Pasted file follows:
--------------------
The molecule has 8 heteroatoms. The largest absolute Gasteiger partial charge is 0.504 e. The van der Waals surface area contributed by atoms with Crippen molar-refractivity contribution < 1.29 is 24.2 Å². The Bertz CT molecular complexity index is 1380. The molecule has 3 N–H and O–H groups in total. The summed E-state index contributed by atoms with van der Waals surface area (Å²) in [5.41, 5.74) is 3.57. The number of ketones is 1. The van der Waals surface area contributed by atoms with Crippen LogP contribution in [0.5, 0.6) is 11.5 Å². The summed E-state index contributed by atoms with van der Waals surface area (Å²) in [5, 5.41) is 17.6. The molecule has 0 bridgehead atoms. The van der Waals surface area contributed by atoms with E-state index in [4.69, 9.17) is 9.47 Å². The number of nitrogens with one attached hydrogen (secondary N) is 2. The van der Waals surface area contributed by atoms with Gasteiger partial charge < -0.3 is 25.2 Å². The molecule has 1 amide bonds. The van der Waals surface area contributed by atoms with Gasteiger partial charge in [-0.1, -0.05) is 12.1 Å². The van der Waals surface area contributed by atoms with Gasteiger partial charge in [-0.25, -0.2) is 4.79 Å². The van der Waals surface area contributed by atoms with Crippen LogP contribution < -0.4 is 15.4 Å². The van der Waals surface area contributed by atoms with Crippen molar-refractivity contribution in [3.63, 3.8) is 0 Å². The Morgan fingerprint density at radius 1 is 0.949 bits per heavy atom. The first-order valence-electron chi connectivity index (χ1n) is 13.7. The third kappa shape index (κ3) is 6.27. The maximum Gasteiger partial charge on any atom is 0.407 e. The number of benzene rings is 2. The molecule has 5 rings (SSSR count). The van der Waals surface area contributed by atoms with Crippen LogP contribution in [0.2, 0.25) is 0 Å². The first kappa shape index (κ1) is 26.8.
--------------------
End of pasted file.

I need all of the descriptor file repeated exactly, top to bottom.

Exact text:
The molecule has 8 heteroatoms. The largest absolute Gasteiger partial charge is 0.504 e. The van der Waals surface area contributed by atoms with Crippen molar-refractivity contribution < 1.29 is 24.2 Å². The Bertz CT molecular complexity index is 1380. The molecule has 3 N–H and O–H groups in total. The summed E-state index contributed by atoms with van der Waals surface area (Å²) in [5.41, 5.74) is 3.57. The number of ketones is 1. The van der Waals surface area contributed by atoms with Crippen LogP contribution in [0.5, 0.6) is 11.5 Å². The summed E-state index contributed by atoms with van der Waals surface area (Å²) in [5, 5.41) is 17.6. The molecule has 0 bridgehead atoms. The van der Waals surface area contributed by atoms with E-state index in [4.69, 9.17) is 9.47 Å². The number of nitrogens with one attached hydrogen (secondary N) is 2. The van der Waals surface area contributed by atoms with Gasteiger partial charge < -0.3 is 25.2 Å². The molecule has 1 amide bonds. The van der Waals surface area contributed by atoms with Gasteiger partial charge in [-0.1, -0.05) is 12.1 Å². The van der Waals surface area contributed by atoms with Gasteiger partial charge in [-0.25, -0.2) is 4.79 Å². The van der Waals surface area contributed by atoms with Crippen LogP contribution < -0.4 is 15.4 Å². The van der Waals surface area contributed by atoms with Crippen molar-refractivity contribution in [3.63, 3.8) is 0 Å². The Morgan fingerprint density at radius 1 is 0.949 bits per heavy atom. The first-order valence-electron chi connectivity index (χ1n) is 13.7. The third kappa shape index (κ3) is 6.27. The maximum Gasteiger partial charge on any atom is 0.407 e. The number of benzene rings is 2. The molecule has 5 rings (SSSR count). The van der Waals surface area contributed by atoms with Crippen LogP contribution in [0.2, 0.25) is 0 Å². The first kappa shape index (κ1) is 26.8.